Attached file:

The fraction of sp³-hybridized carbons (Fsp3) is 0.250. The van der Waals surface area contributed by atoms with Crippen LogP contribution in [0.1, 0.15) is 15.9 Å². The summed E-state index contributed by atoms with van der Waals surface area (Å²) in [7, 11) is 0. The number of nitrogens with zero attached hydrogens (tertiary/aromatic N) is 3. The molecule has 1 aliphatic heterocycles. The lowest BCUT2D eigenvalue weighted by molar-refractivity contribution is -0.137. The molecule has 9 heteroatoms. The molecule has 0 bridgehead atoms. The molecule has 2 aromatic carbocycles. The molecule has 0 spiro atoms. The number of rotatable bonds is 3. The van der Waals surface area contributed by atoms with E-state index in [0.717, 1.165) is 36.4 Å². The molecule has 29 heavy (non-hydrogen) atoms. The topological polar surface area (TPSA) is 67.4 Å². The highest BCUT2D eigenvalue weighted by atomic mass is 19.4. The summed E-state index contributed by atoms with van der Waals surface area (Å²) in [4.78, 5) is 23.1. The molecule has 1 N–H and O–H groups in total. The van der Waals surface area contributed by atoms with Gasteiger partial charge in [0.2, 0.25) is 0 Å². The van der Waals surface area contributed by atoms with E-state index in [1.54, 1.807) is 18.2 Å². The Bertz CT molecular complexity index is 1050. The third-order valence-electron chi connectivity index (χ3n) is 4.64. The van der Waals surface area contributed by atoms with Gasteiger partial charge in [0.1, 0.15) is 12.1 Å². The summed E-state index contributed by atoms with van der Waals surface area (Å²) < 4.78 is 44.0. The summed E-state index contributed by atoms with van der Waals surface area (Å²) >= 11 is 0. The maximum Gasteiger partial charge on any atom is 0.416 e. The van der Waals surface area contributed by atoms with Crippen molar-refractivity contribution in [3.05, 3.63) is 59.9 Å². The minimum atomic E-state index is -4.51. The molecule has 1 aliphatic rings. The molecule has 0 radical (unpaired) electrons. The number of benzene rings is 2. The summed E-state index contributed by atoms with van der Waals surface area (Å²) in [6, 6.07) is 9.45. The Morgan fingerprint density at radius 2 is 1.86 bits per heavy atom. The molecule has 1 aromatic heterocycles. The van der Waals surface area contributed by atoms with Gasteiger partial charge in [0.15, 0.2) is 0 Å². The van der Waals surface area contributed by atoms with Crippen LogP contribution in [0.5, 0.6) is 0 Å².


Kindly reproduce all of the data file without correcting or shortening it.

The fraction of sp³-hybridized carbons (Fsp3) is 0.250. The van der Waals surface area contributed by atoms with Crippen LogP contribution in [0.1, 0.15) is 15.9 Å². The summed E-state index contributed by atoms with van der Waals surface area (Å²) in [7, 11) is 0. The number of nitrogens with zero attached hydrogens (tertiary/aromatic N) is 3. The molecule has 1 aliphatic heterocycles. The lowest BCUT2D eigenvalue weighted by molar-refractivity contribution is -0.137. The molecule has 9 heteroatoms. The molecule has 0 bridgehead atoms. The molecule has 2 aromatic carbocycles. The molecule has 0 spiro atoms. The number of rotatable bonds is 3. The van der Waals surface area contributed by atoms with E-state index in [0.717, 1.165) is 36.4 Å². The molecule has 29 heavy (non-hydrogen) atoms. The topological polar surface area (TPSA) is 67.4 Å². The highest BCUT2D eigenvalue weighted by atomic mass is 19.4. The summed E-state index contributed by atoms with van der Waals surface area (Å²) in [4.78, 5) is 23.1. The molecule has 1 N–H and O–H groups in total. The van der Waals surface area contributed by atoms with Gasteiger partial charge in [0.2, 0.25) is 0 Å². The van der Waals surface area contributed by atoms with E-state index in [1.54, 1.807) is 18.2 Å². The Bertz CT molecular complexity index is 1050. The third-order valence-electron chi connectivity index (χ3n) is 4.64. The van der Waals surface area contributed by atoms with Gasteiger partial charge in [0.1, 0.15) is 12.1 Å². The summed E-state index contributed by atoms with van der Waals surface area (Å²) < 4.78 is 44.0. The summed E-state index contributed by atoms with van der Waals surface area (Å²) >= 11 is 0. The maximum Gasteiger partial charge on any atom is 0.416 e. The van der Waals surface area contributed by atoms with Crippen molar-refractivity contribution in [3.05, 3.63) is 59.9 Å². The minimum atomic E-state index is -4.51. The molecule has 1 aliphatic rings. The molecule has 0 radical (unpaired) electrons. The number of benzene rings is 2. The summed E-state index contributed by atoms with van der Waals surface area (Å²) in [6, 6.07) is 9.45. The Morgan fingerprint density at radius 2 is 1.86 bits per heavy atom. The molecule has 1 aromatic heterocycles. The van der Waals surface area contributed by atoms with Gasteiger partial charge in [0.15, 0.2) is 0 Å². The van der Waals surface area contributed by atoms with Crippen LogP contribution in [0.5, 0.6) is 0 Å².